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Application_notes1
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Application_notes3

Application Notes

  1. Basic Operation of an LCD
  2. LCD Direct Drive Techniques
  3. Multiplexing LCD's
  4. Multiplexed Liquid Crystal Displays
  5. LCD Direct Drive Circuit
  6. Sample Multiplex Drive Circuit
  7. Temperature Compensation (With Schematic)
  8. Ghosting in LCD's
  9. Long Life / High Reliability LCD's
  10. LVDS Signal System for TFT Displays
  11. Glossary of Terms
  1. Basic Operation of an LCD
  2. A liquid crystal display consists of two substrates that form a "flat bottle" that contains the liquid crystal mixture. The inside surfaces of the bottle or cell are coated with a polymer that is buffed to align the molecules of liquid crystal. The liquid crystal molecules align on the surfaces in the direction of the buffing. For twisted nematic devices, the two surfaces are buffed orthogonal to one another, forming a 90º twist of the liquid crystal from one surface to the other. See FIGURE 1.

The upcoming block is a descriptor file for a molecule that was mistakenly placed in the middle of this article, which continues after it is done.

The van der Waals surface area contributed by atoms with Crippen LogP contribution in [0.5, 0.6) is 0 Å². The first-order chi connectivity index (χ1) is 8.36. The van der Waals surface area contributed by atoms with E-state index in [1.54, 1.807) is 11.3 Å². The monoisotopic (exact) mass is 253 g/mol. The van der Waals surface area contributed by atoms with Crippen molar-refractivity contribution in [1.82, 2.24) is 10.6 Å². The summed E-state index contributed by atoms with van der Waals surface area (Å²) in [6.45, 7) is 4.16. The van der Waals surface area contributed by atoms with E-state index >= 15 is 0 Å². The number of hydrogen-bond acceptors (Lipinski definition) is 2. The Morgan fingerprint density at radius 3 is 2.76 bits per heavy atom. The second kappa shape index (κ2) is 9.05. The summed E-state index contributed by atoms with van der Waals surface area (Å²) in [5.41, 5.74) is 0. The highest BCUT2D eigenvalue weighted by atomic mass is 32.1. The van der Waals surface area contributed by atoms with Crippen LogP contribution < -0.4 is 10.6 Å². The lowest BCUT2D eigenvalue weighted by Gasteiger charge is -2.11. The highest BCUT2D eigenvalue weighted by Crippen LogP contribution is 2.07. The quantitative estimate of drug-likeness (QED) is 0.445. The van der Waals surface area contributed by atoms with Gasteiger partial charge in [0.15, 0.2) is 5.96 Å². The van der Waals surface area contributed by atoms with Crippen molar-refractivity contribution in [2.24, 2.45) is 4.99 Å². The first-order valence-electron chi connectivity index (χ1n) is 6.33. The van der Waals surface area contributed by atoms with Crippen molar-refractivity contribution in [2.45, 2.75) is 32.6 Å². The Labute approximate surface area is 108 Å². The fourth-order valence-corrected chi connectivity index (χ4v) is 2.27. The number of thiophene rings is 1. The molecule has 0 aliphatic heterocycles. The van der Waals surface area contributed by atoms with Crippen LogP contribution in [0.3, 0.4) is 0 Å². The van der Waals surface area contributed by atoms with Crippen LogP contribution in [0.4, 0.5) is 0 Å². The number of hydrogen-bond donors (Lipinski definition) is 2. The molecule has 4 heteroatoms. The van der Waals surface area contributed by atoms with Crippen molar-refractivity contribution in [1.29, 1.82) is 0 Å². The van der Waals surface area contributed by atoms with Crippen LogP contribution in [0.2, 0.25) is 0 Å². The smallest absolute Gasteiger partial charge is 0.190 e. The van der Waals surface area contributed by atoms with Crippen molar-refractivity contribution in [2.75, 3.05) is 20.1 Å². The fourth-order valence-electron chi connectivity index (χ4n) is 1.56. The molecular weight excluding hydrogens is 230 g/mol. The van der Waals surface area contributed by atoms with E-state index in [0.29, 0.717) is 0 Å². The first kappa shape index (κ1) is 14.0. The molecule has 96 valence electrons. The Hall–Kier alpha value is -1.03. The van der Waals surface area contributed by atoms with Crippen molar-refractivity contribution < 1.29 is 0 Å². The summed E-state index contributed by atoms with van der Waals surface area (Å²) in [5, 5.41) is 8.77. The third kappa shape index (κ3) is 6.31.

Appnotes001

    FIGURE 1

    This helical structure has the ability to control light. A polarizer is applied to the front and an analyzer/reflector is applied to the back of the cell. When randomly polarized light passes through the front polarizer, it becomes linearly polarized. It then passes through the front glass and is rotated by the liquid crystal molecules and passes through the rear glass. If the analyzer is rotated 90º to the polarizer, the light will pass through the analyzer and be reflected back through the cell. The observer will see the background of the display, which in this case, is the silver-gray of the reflector.